Reviews written by howjust
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A must have, despite its imperfections
|Value for Money:||5.0|
This book has also already been reviewed on the Plastic Soldier Review and Amazon websites, however neither of these reviews looked at this book from the point of view of a Napoleonic enthusiast, which is my specialist era.
The first remark to make is that it was originally published in French under the title "Les Petits Soldats Airfix - a l'echelle H0/00 de 1959 a 2009 -". The English language version was very eagerly awaited and it was probably due to time pressure that the translation is not very good.
Since publication, Histoires & Collections has made the English-language version of page 51, which was mistakenly left in French, available as a PDF to download from its website. The relevant web page can be found under: "http://livres.histoireetcollections.com/en/publication/2299/the-airfix-little-soldiers.html"
The H&C website includes four preview pages of the French version, from which can be seen that the layout of the illustrations is exactly the same as in the English version. Interestingly, the original version correctly names PSR, while the English version calls the site "Plastic Soldiers Review", which PSR were a bit miffed about. Also, in the English version, some of the quotes attributed to PSR seem to be translations back to English of the French translation of the original text, while other quotes seem to be lifted directly from the PSR website, which would seem the easier option for a translator.
In fact, I found it strange that the PSR reviews were used at all, as they were all written in retrospect, which doesn't really capture the spirit of the era in which the sets were released.
So much for the presentation of the book, now to the contents: Anyone who buys this book expecting hundreds of photos of Airfix figures will be disappointed. By far the majority of the illustrations are of the box art, however this is not any less interesting, and the figures can already be seen on other websites.
The only photos of Napoleonic figures are two of individual figures from the Waterloo Wargame set (which were anyway copies of figures from the normal Airfix sets). All of the Napoleonic sets are included in the box art illustrations, and there is even a picture from an Airfix catalogue, showing a preview of the box art for the Waterloo French Cavalry set, where a Red Lancer (though called "Polish chevau-leger" in the book) appears among the Cuirassiers. In fact, while looking at the French Cavalry box art, I noticed for the first time, that there is a cuirassier armed with a lance! (This is not mentioned in the book).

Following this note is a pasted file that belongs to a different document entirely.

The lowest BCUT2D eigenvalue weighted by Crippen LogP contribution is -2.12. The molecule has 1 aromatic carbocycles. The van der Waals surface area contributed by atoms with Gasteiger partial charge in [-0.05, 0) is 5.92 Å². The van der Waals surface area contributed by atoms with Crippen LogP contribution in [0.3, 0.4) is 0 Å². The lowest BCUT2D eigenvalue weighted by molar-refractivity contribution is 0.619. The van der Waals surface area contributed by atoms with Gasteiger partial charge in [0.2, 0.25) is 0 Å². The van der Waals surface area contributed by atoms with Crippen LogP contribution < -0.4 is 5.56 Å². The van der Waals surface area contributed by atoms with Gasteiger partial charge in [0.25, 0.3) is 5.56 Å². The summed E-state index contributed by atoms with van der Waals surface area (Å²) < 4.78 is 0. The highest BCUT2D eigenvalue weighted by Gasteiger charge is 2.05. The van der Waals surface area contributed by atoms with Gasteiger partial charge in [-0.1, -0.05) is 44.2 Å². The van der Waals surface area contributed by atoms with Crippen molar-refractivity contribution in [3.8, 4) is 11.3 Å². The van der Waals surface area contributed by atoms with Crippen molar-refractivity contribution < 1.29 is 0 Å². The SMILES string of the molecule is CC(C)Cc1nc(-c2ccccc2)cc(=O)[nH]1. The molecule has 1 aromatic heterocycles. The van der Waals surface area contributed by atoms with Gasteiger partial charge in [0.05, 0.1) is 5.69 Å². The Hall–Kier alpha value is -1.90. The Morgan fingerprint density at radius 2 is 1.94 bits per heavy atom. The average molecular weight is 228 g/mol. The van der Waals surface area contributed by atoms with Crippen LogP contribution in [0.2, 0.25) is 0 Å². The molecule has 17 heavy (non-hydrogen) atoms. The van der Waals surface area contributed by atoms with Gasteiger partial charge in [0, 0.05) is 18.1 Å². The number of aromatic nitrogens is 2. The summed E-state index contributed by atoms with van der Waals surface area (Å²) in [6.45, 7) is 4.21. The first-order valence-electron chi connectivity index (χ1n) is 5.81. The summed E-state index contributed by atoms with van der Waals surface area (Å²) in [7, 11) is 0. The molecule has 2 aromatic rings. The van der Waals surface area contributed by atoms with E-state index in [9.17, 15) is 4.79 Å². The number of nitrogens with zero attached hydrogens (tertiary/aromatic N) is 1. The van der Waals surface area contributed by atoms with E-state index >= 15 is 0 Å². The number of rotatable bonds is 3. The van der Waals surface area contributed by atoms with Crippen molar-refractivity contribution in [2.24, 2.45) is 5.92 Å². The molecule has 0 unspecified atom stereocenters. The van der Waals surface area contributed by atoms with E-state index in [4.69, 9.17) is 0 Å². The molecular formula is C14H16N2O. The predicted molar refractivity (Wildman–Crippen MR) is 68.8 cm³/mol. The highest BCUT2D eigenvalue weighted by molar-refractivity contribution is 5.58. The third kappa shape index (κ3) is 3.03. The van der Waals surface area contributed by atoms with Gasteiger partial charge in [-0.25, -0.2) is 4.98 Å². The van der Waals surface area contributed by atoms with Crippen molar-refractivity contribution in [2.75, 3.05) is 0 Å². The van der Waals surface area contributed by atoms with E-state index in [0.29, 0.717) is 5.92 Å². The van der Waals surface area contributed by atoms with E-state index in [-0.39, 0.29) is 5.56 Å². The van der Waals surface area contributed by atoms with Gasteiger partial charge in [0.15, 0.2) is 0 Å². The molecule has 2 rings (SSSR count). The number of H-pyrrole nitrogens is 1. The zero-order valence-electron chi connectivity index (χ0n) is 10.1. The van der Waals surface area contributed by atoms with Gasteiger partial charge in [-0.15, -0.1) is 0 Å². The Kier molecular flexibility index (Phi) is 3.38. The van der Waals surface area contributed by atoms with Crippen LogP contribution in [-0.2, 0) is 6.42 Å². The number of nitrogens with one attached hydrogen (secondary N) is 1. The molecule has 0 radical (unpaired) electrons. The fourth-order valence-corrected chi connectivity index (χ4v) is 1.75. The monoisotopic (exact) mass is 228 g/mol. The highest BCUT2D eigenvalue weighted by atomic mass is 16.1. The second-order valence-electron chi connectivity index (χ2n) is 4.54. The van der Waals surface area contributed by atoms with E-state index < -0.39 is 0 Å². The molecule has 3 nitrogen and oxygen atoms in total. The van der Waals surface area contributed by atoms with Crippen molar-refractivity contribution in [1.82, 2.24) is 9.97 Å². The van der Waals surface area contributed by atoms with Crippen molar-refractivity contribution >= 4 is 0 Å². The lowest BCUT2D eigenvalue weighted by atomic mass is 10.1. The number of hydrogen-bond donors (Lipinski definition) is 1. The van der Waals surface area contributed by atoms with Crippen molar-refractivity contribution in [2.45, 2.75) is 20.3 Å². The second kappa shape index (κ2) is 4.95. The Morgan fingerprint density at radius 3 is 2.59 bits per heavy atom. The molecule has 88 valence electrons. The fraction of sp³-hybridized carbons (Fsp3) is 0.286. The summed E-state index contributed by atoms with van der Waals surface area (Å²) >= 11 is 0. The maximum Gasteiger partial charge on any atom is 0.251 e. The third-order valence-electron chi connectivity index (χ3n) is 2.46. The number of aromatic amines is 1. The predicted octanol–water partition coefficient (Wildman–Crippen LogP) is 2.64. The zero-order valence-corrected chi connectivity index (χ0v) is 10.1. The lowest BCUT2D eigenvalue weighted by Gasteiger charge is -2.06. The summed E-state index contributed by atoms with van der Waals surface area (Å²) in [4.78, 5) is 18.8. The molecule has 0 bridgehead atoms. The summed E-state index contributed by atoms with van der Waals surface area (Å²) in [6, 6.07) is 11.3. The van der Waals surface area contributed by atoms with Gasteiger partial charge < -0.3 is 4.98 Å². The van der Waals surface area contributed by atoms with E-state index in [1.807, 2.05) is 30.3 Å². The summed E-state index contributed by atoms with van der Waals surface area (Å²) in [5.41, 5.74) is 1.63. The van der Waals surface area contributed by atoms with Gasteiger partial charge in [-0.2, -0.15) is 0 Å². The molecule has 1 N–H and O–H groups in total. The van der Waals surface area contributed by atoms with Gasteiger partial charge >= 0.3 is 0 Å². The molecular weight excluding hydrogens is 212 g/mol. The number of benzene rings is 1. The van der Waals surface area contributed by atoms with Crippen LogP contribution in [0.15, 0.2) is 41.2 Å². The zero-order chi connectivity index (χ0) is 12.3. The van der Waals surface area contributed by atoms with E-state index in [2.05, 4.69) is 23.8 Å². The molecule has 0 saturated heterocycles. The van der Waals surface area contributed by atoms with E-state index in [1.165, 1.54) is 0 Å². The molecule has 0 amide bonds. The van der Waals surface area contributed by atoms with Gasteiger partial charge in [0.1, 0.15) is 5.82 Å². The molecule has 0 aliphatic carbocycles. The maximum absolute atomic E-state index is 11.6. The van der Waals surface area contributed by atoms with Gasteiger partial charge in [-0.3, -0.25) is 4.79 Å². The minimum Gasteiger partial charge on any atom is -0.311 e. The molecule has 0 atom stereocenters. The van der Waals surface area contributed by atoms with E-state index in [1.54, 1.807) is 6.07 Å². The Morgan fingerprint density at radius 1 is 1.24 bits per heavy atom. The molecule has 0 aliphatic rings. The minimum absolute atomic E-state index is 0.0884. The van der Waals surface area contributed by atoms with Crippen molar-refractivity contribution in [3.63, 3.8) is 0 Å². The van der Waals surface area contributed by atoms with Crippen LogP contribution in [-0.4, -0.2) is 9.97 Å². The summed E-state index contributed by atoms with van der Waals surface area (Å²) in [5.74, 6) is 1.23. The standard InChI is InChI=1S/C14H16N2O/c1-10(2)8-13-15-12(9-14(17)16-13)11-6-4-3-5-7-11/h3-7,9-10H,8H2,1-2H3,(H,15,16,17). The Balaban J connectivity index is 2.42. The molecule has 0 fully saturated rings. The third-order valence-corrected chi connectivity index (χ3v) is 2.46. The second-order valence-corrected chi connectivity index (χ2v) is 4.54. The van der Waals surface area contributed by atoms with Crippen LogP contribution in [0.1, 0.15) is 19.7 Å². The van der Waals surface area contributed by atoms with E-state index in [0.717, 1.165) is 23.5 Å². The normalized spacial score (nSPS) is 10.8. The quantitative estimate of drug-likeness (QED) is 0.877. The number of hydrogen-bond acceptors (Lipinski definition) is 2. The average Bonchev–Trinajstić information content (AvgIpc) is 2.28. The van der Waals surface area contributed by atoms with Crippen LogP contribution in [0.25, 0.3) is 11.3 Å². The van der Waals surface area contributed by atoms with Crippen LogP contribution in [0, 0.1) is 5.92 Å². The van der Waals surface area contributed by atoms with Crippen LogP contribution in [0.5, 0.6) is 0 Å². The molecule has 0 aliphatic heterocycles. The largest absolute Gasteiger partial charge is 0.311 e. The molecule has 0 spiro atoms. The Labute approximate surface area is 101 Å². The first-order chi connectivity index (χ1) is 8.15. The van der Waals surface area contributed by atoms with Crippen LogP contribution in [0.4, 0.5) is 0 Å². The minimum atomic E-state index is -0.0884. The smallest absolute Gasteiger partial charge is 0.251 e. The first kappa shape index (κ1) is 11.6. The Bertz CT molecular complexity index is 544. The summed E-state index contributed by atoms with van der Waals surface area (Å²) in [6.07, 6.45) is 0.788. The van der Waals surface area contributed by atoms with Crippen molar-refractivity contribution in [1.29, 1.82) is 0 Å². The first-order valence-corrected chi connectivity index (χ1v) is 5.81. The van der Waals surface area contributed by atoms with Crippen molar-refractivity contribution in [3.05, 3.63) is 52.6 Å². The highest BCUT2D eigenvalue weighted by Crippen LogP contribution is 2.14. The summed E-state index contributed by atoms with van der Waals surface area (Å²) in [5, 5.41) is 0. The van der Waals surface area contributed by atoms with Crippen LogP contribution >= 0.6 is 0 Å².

The Waterloo Farmhouse and the Waterloo Assault Set box art is shown, and there is even a photo of the Assault Set with the lid open, showing the contents neatly packed inside, but which is of no real benefit, except maybe to recreate the feeling of first opening the set.
Having gone through each set in the text, the last dozen pages list them again in a sort of encyclopaedic format, which is really not necessary. Mixed in with the descriptions of the sets, there are snippets of interviews with the Airfix figure designers and box artists, which are a nice addition.
There is a note at the end of the list of contents, which states that the illustrations speak for themselves, so that captions are usually not included. However, I would have preferred if there had been captions listing the generation of the box art shown. This can only really be deciphered by referring to the table on page 100, which shows how the edges and sides of the boxes evolved over the years.
Most of these points may seem very negative, but considering the lack of books on the subject, it's natural that each one which does appear will be dissected by its readers. The point to remember is that this is a book - a whole book! - dedicated to a subject close to our hearts, and despite its faults, it is more than welcome.
The book is marked as no. 6 in the series "Figures and Toys"; the other books seem to be dedicated to collecting 12-inch action figures, so are not at all in the same vein. Carbonel has written one other book for H&C, "Heller: la maquette a la Francaise", so there is a good possibility that other manufacturers' ranges will be profiled in the future, especially as this book about Airfix figures is bound to sell well.
This book is definitely one to buy, though because of the poor translation, I would recommend anyone with reasonable French to buy the original version.
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